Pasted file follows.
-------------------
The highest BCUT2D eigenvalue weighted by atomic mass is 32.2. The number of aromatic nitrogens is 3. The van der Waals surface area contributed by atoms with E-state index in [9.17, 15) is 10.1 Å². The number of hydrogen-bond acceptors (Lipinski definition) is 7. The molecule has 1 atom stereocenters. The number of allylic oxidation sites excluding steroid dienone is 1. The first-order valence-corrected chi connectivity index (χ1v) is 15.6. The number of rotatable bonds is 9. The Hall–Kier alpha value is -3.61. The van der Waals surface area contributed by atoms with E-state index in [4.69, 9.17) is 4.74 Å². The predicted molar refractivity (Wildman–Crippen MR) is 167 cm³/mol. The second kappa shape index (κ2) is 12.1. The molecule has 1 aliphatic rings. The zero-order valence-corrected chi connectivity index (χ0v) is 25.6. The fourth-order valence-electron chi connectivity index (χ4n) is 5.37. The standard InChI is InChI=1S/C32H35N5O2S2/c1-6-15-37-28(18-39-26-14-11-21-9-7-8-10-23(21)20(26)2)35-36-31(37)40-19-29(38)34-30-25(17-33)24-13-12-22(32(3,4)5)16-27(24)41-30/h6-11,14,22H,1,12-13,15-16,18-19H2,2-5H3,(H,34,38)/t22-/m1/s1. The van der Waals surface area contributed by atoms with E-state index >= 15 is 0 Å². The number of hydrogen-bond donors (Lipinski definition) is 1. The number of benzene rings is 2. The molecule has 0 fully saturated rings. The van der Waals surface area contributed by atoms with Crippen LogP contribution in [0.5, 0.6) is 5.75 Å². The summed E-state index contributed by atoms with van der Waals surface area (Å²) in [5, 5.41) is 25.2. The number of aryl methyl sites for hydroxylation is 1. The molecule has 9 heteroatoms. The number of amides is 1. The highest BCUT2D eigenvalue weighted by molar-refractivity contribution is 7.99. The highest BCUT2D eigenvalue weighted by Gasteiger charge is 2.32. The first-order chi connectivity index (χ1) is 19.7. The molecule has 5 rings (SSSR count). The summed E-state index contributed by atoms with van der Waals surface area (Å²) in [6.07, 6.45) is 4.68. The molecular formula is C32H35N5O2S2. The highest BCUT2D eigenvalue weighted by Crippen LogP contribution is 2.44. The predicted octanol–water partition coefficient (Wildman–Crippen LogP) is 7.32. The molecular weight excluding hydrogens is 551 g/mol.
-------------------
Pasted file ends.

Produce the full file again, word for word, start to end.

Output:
The highest BCUT2D eigenvalue weighted by atomic mass is 32.2. The number of aromatic nitrogens is 3. The van der Waals surface area contributed by atoms with E-state index in [9.17, 15) is 10.1 Å². The number of hydrogen-bond acceptors (Lipinski definition) is 7. The molecule has 1 atom stereocenters. The number of allylic oxidation sites excluding steroid dienone is 1. The first-order valence-corrected chi connectivity index (χ1v) is 15.6. The number of rotatable bonds is 9. The Hall–Kier alpha value is -3.61. The van der Waals surface area contributed by atoms with E-state index in [4.69, 9.17) is 4.74 Å². The predicted molar refractivity (Wildman–Crippen MR) is 167 cm³/mol. The second kappa shape index (κ2) is 12.1. The molecule has 1 aliphatic rings. The zero-order valence-corrected chi connectivity index (χ0v) is 25.6. The fourth-order valence-electron chi connectivity index (χ4n) is 5.37. The standard InChI is InChI=1S/C32H35N5O2S2/c1-6-15-37-28(18-39-26-14-11-21-9-7-8-10-23(21)20(26)2)35-36-31(37)40-19-29(38)34-30-25(17-33)24-13-12-22(32(3,4)5)16-27(24)41-30/h6-11,14,22H,1,12-13,15-16,18-19H2,2-5H3,(H,34,38)/t22-/m1/s1. The van der Waals surface area contributed by atoms with E-state index >= 15 is 0 Å². The number of hydrogen-bond donors (Lipinski definition) is 1. The number of benzene rings is 2. The molecule has 0 fully saturated rings. The van der Waals surface area contributed by atoms with Crippen LogP contribution in [0.5, 0.6) is 5.75 Å². The summed E-state index contributed by atoms with van der Waals surface area (Å²) in [5, 5.41) is 25.2. The number of aryl methyl sites for hydroxylation is 1. The molecule has 9 heteroatoms. The number of amides is 1. The highest BCUT2D eigenvalue weighted by molar-refractivity contribution is 7.99. The highest BCUT2D eigenvalue weighted by Gasteiger charge is 2.32. The first-order chi connectivity index (χ1) is 19.7. The molecule has 5 rings (SSSR count). The summed E-state index contributed by atoms with van der Waals surface area (Å²) in [6.07, 6.45) is 4.68. The molecular formula is C32H35N5O2S2. The highest BCUT2D eigenvalue weighted by Crippen LogP contribution is 2.44. The predicted octanol–water partition coefficient (Wildman–Crippen LogP) is 7.32. The molecular weight excluding hydrogens is 551 g/mol.